Senate kicks off stimulus negotiations

Mar 20, 2020
In The News

Senate kicks off stimulus negotiations

Written by Melanie Zanona
Published by Politico 

RESCUE DOWN UNDER — And we have an opening bid. The Senate GOP unveiled a $1 trillion-dollar stimulus package to salvage the staggering economy and assist individuals and industries ravaged by the coronavirus, teeing up what could be days of negotiations in the Senate. Senate Majority Leader Mitch McConnell (R-Ky.), who has made clear the chamber won’t leave until they’re done, has invited Republican and Democratic negotiators to sit down with Trump officials at 10 a.m. this morning to begin “member-level” discussions on the package and bridge the gap between the two sides — and perhaps get more buy-in from their own parties as well. McConnell defended the process, telling CNN’s Dana Bash that this is the “quickest way to get it done.”

But one member is opting to sit out: Sen. Sherrod Brown (D-Ohio), ranking member of the Senate Banking Committee, will not attend the meeting because he is “taking the advice of Ohio Health Director Acton and Governor DeWine to practice social distancing,” according to his office. His office said he’s stayed in close touch throughout the week by phone with Senate Banking Committee Chair Mike Crapo (R-Idaho) to work on a bipartisan package.

Related: “Coronavirus response hinges on McConnell and Schumer,” by Marianne, Andrew and Bres:

THE DEETS … The Senate GOP proposal would provide direct payments to qualified individuals and families with checks of up to $1,200 and $2,400, based on income. In addition, the proposal gives small businesses $300 billion in federally guaranteed loans, includes tax relief provisions to help businesses avoid layoffs and account for the drop in demand for services, and $200 billion in loans for hard-hit industries, including the airline industry.

Related: “Who wins in the Senate GOP’s big bailout,” from Caitlin Emma and Jennifer Scholtes:

THE REACTION … Senate Minority Leader Chuck Schumer (D-N.Y.) and Speaker Nancy Pelosi (D-Calif.) put out a joint statement making clear they want to see significant changes. “We are beginning to review Senator McConnell’s proposal and on first reading, it is not at all pro-worker and instead puts corporations way ahead of workers,” they said. Even some Republicans took issue with the plan, including Sen. Lindsey Graham (S.C.), who is opposed to the cash payments and has lobbied President Donald Trump to reject the idea. But even though GOP lawmakers may have issues with pieces of the proposal, that doesn’t mean they won’t get on board with the final product. And House Minority Whip Steve Scalise (R-La.) announced on a conference call he would be remotely whipping in favor of the bill.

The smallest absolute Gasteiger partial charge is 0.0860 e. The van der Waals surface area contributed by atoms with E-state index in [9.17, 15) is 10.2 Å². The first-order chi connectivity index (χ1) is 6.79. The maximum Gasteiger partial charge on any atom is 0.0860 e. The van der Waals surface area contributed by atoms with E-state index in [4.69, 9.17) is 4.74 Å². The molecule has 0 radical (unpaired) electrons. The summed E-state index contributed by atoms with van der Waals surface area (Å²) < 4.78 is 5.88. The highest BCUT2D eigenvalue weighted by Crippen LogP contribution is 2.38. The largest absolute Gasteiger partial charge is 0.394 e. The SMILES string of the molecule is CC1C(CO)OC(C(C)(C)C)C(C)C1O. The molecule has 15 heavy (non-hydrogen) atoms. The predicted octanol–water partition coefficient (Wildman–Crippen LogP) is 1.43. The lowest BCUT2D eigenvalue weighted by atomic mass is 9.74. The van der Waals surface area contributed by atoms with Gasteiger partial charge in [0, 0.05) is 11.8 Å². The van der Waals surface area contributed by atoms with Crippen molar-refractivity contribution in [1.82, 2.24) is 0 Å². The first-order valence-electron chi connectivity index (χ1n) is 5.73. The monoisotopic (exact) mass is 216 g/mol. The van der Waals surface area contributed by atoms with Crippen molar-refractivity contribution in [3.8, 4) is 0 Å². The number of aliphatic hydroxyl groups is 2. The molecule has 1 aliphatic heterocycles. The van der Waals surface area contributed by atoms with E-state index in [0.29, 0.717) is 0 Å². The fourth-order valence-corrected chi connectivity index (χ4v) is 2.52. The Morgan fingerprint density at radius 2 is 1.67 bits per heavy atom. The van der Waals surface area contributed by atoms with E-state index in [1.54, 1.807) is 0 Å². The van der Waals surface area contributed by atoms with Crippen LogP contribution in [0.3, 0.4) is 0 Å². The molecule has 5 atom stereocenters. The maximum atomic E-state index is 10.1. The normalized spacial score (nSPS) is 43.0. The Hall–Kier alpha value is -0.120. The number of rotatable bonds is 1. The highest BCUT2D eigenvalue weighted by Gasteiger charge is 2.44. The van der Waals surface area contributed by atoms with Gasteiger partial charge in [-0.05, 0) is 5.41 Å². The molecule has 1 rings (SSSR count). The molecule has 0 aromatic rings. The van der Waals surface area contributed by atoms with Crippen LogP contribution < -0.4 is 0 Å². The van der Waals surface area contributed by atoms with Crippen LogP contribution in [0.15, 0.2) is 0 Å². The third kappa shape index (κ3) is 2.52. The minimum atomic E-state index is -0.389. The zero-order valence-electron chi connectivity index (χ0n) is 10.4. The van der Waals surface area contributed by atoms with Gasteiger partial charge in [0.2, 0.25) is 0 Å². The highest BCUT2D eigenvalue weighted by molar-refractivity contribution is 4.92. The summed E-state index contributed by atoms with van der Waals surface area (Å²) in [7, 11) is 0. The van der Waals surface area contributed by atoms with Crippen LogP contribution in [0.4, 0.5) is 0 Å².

Related: “House Democrats eyeing much broader Phase 3 stimulus,” via The Hill’s Scott Wong and Mike Lillis:

THE TIMELINE … Treasury Secretary Steven Mnuchin told reporters in the Capitol that they’re aiming to wrap things up by early next week. “Our objective is to have Congress pass legislation on Monday and have the president sign it,” he said. But that is an ambitious timeline that would take a lot of cooperation — and perhaps a unanimous consent agreement from the House. While there is a lot of hope they can strike a bipartisan deal and won’t need to drag House lawmakers back to Washington, any one member can object to a UC request. One idea floated by some lawmakers and aides: members can just formally enter into the record how they would have voted on the bill. All the latest from Bres and Marianne:

Related: “Virus poses a test: Can fractured Washington still ‘go big’?” by The AP’s Lisa Mascaro and Andrew Taylor:

COVID CONCERNS — Anxiety is growing in the Capitol now that two members have tested positive for coronavirus – and pressure is growing on leadership to enact a remote voting plan. Both House Democrats and Republicans debated the idea during separate conference calls on Thursday. House Rules Committee Chairman Jim McGovern (D-Mass.) told members that he would review options on remote voting, while several GOP lawmakers — including Reps. Elise Stefanik, Rick Crawford and Liz Cheney — spoke up in favor of the idea.

But there is still a lot of skepticism. Not only are there security concerns, but there are also questions about logistics: it would be a massive and time-consuming undertaking to stand up a remote voting system. And past leaders have entertained the idea during times of national crises, including after the Sept. 11 attacks, only to dismiss it out of concern that it would fundamentally alter the institution and could signal a lack of confidence in the nation’s governing body.

Instead, leadership is exploring ways to limit physical interactions and keep lawmakers safe in the Capitol. “I share the concerns of many Members regarding the number of Members on the House Floor at any one time. I therefore expect that the House will adjust our voting procedures,” House Majority Leader Steny Hoyer (D-Md.) wrote in a letter to his colleagues. And House Minority Leader Kevin McCarthy (R-Calif.) told his troops on a conference call that lawmakers can vote in small groups and wear masks on the floor. But there is a lot of hope they won’t even need to bring lawmakers back to Washington if they find unanimous agreement on the stimulus package. The dispatch from Sarah, your Huddle host and Heather:

Related: “Coronavirus Is in the Capitol. Some Lawmakers Think They Shouldn’t Be,” by NYT’s Nicholas Fandos:; and “Who are the lawmakers who have coronavirus, or have self-quarantined for it?” per WaPo:

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